I definitely don't want to be in Tokyo for the next big one and I'm glad I'm moving to Chiba where there are fewer earthquakes and will be living in a house surrounded by bamboo forests which make ground splits quite difficult.

The other interesting thing to note is that Jason D's comment on my blog was what got me to get my face out of my blogging and realize that it was actually a bigger earthquake up north and not a small one here. It's funny that someone in LA is feeding me news about Japan on my blog. ;-)

Seth Godin
Liars, cheats and fools

The record industry sued a "little old lady" named Sarah Ward. She's not that old, but she's little and she's not a pirate. She's never even downloaded the software you need to download the music. The RIAA has dropped the suit, but Amy Weiss, their spokesman, says, "We have chosen to give her the benefit of the doubt and are continuing to look into the facts... This is the only case of its kind."

Now, regardless of how you feel about litigation as a business strategy, refusing to apologize is just a bad idea. This is clearly NOT the only case of its kind. Instead of stonewalling, why doesn't the RIAA say, "This is terrific! She's an honest citizen and we're proud of her. We made a mistake and we apologize. We're sending Ms. Ward a hundred CDs to apologize for bothering her. If there are any other cases like this one, we'll drop them immediately."

Totally agreed. Now all of you who supported the RIAA suing the 12 year old girl, do you think it's cool for them to be suing people who haven't done anything?

Being sued isn't like, "oh sorry... wrong number.."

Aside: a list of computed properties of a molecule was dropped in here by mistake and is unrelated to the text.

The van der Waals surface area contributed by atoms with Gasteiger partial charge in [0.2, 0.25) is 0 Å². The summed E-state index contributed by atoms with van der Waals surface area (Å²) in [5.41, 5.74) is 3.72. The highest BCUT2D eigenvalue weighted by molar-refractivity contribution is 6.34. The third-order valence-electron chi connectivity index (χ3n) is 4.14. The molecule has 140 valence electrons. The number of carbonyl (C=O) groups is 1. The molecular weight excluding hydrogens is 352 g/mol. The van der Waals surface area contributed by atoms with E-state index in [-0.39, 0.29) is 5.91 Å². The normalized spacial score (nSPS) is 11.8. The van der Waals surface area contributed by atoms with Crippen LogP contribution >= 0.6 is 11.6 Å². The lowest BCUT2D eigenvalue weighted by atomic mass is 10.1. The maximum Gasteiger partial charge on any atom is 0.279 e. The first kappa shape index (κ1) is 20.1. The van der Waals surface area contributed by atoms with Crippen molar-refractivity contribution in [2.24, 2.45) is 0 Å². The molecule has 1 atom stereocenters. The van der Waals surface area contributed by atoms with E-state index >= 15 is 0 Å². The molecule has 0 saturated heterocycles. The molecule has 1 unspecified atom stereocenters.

Just Stealth Disco'ed my chairman, Jun. Gee this is addictive. 288K QT File

I must escalate to people outside of my company.

RSS 2.0 has an interesting feature called enclosures. It basically lets you have a link in your RSS feed that points to a media file or something so that you can download it in advance so it plays without having to wait for it when you get to it. It's moving blogging to be more "push" than "pull", but that's a good thing for big files. It certainly fits my blogging/browsing style and makes a lot of sense in the context of RSS.

See Chris Lydon's special RSS feed for a very good example. Currently, PopHeadlines (.Net), Radio (Windows, Mac) and VOX Lite (Windows) support enclosures.

UPDATE: ChrisDodo on #joiito just mentioned a point that I'd missed. The bandwidth issues. I guess the aggregators are going to have to be smart and allow you to filter stuff so you don't end up with tons and tons of media files hogging your bandwidth.

FCCster is "A P2P tool for sharing FrequenCy Control fallacies."

FCCster Operational Goals
Operational Goals
-- Using completely public tools, promote interoperability within the additional data channels to be found in the most accessible Wi-Fi pirate bands
-- Convince the telecom finance industry that businesses dependent on new spectrum auctions and allocations can never again generate positive investment returns
-- FCCster will not promote or condone illegal radio use but believes that its short-term inevitability creates an inescapable social responsibility to promote realism, education, and reform